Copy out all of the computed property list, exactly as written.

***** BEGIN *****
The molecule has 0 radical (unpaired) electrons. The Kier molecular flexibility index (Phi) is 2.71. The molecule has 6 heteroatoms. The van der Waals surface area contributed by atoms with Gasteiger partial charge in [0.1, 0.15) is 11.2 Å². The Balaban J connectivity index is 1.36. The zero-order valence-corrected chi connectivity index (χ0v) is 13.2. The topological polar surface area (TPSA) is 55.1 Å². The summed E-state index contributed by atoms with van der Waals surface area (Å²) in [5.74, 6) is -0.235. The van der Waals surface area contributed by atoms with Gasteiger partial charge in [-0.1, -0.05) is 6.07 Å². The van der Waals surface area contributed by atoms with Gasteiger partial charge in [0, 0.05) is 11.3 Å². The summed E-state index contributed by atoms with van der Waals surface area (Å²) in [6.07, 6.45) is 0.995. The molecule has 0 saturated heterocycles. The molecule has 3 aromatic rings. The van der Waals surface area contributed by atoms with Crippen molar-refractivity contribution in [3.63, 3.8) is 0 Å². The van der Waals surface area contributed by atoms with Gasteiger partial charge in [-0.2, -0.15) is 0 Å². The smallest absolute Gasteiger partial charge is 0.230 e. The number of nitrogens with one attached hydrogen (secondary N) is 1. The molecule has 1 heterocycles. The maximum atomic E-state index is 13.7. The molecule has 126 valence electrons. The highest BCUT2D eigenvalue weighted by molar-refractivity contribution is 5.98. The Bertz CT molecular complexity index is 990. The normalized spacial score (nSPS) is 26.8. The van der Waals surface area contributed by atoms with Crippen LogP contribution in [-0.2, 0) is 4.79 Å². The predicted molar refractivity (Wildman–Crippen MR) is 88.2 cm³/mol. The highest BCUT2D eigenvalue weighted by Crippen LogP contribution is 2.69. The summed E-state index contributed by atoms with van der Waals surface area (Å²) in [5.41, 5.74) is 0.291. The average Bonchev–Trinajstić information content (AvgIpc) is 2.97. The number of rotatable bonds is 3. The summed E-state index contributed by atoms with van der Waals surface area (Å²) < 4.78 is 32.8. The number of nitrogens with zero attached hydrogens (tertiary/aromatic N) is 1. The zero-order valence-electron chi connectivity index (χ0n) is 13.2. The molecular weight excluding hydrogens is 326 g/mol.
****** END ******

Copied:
The molecule has 0 radical (unpaired) electrons. The Kier molecular flexibility index (Phi) is 2.71. The molecule has 6 heteroatoms. The van der Waals surface area contributed by atoms with Gasteiger partial charge in [0.1, 0.15) is 11.2 Å². The Balaban J connectivity index is 1.36. The zero-order valence-corrected chi connectivity index (χ0v) is 13.2. The topological polar surface area (TPSA) is 55.1 Å². The summed E-state index contributed by atoms with van der Waals surface area (Å²) in [5.74, 6) is -0.235. The van der Waals surface area contributed by atoms with Gasteiger partial charge in [-0.1, -0.05) is 6.07 Å². The van der Waals surface area contributed by atoms with Gasteiger partial charge in [0, 0.05) is 11.3 Å². The summed E-state index contributed by atoms with van der Waals surface area (Å²) in [6.07, 6.45) is 0.995. The molecule has 0 saturated heterocycles. The molecule has 3 aromatic rings. The van der Waals surface area contributed by atoms with Crippen molar-refractivity contribution in [3.63, 3.8) is 0 Å². The van der Waals surface area contributed by atoms with Gasteiger partial charge in [-0.2, -0.15) is 0 Å². The smallest absolute Gasteiger partial charge is 0.230 e. The number of nitrogens with one attached hydrogen (secondary N) is 1. The molecule has 1 heterocycles. The maximum atomic E-state index is 13.7. The molecule has 126 valence electrons. The highest BCUT2D eigenvalue weighted by molar-refractivity contribution is 5.98. The Bertz CT molecular complexity index is 990. The normalized spacial score (nSPS) is 26.8. The van der Waals surface area contributed by atoms with Crippen LogP contribution in [-0.2, 0) is 4.79 Å². The predicted molar refractivity (Wildman–Crippen MR) is 88.2 cm³/mol. The highest BCUT2D eigenvalue weighted by Crippen LogP contribution is 2.69. The summed E-state index contributed by atoms with van der Waals surface area (Å²) in [5.41, 5.74) is 0.291. The average Bonchev–Trinajstić information content (AvgIpc) is 2.97. The number of rotatable bonds is 3. The summed E-state index contributed by atoms with van der Waals surface area (Å²) < 4.78 is 32.8. The number of nitrogens with zero attached hydrogens (tertiary/aromatic N) is 1. The zero-order valence-electron chi connectivity index (χ0n) is 13.2. The molecular weight excluding hydrogens is 326 g/mol.